“The advancement and dissemination of knowledge”.

This is why the University of Edinburgh exists. That is its mission statement. The university at which I studied has a proud history of holding to this mission. Its graduates have contributed enormously: Charles Darwin, Alexander Graham Bell, James Clerk Maxwell, Arthur Conan Doyle, Robert Louis Stevenson, J.M. Barrie, and Sir Walter Scott; Adam Smith and David Hume (though he was kicked out for being an atheist).

‘Influencing the world since 1583’. That is the current strapline. And it is not mere hyperbole. From American founding father to James Wilson to Professor Peter Higgs – whose postulated boson delivered the Large Hadron Collider, Edinburgh can brag about its staff and its alumni with the best of them.

The telephone, micro-economics, Treasure Island, Peter Pan and Sherlock Holmes; electromagnetism and the great enigma of modern physics. These are what Edinburgh is famous for. These are its history. These things, and something else. Because Edinburgh is unique among Britain’s ancient universities: it wasn’t founded by the church. It was founded by the town council.

And to this day, it retains some of these links, it holds on to some of its quasi-democratic past. The Lord Provost of Edinburgh, George Grubb, sits on the university court – its governing body. The chair of the court – the Rector – is elected every three years by the staff and students. Other members of this board of governors are – at least in theory – elected by different sections of the staff, by students, or by graduates. Whilst the university is at core run like many others, it at least has a final layer of democracy, a small air of accountability.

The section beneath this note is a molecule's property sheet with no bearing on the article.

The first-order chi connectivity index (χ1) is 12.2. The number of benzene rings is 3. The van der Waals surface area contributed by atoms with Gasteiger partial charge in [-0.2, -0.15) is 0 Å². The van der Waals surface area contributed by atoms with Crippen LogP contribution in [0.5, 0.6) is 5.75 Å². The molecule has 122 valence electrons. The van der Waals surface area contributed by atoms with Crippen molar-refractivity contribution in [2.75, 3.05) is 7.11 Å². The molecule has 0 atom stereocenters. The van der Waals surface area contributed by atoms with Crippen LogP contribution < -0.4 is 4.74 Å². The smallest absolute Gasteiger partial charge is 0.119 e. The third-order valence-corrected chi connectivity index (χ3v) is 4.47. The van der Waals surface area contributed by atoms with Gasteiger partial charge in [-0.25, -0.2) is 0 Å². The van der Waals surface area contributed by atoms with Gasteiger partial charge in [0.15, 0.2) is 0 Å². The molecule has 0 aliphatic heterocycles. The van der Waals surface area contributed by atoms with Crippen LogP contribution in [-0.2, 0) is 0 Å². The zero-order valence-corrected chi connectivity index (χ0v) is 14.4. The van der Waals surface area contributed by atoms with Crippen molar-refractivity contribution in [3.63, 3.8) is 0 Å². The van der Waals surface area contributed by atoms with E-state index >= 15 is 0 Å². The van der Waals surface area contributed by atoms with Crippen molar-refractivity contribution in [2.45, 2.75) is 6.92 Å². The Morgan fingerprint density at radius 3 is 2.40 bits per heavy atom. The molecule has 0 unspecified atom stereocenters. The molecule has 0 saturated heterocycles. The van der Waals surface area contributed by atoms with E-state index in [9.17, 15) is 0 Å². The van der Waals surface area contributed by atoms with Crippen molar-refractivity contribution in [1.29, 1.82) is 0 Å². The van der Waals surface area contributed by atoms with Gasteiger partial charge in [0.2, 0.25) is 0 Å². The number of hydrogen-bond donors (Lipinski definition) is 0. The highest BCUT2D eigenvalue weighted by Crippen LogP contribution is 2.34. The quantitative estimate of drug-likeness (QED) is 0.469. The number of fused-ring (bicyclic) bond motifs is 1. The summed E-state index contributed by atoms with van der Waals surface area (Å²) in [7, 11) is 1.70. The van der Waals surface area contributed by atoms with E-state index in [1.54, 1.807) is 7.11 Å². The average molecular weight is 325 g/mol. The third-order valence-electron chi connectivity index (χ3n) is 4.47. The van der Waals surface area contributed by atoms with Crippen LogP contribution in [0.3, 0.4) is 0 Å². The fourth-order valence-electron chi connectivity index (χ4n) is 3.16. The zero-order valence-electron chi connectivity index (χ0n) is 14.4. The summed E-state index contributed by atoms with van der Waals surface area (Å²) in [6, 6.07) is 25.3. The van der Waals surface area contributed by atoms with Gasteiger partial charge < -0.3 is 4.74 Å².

And to this day – or, perhaps I should say until yesterday – you could tell. In my time as a student at the university – as a student activist, and, ultimately, as a member for a year of that vaguely democratic governing committee – my experience of the university administration was often frustrating. But I always felt that at least some of them understood what the university was about. Some realised that we were there for a simple reason: to advance and disseminate knowledge and understanding. Some understood that this means that everyone capable of learning should have a fair chance to make their way into the university, and to stay there.

Today, that committee – the university court – made a profound decision. They chose to charge students from England, Wales and Northern Ireland £36,000 for a degree. Voting to charge £9000 a year for each of the four years taken by most students at Edinburgh makes it the UK’s most expensive public university: an institution founded on the basic principle of the democratisation of knowledge now charges more for a degree than anyone other.

Which students will come to Scotland now? For generations, bright students from Northern Ireland, Wales and England have converged in the Edinburgh because of the university. The equivalent influx on 1960s California’s free universities delivered Silicon Valley and California’s booming economy. Scotland had the chance to be the California of the UK. But today, Edinburgh University has thrown that chance away. And they have thrown away hundreds of years of history: you cannot claim to exist primarily to disseminate knowledge when you charge more for that knowledge than any other UK university. You cannot do so honestly. And when you charge so much, when so many will make their decision about whether to study at Edinburgh based on the level of the fees rather than their interest or intellect, can the university truly expect that its future graduates will be so illustrious? Can they continue to ‘influence the world’ as they follow it into the auction hall? What a tragedy.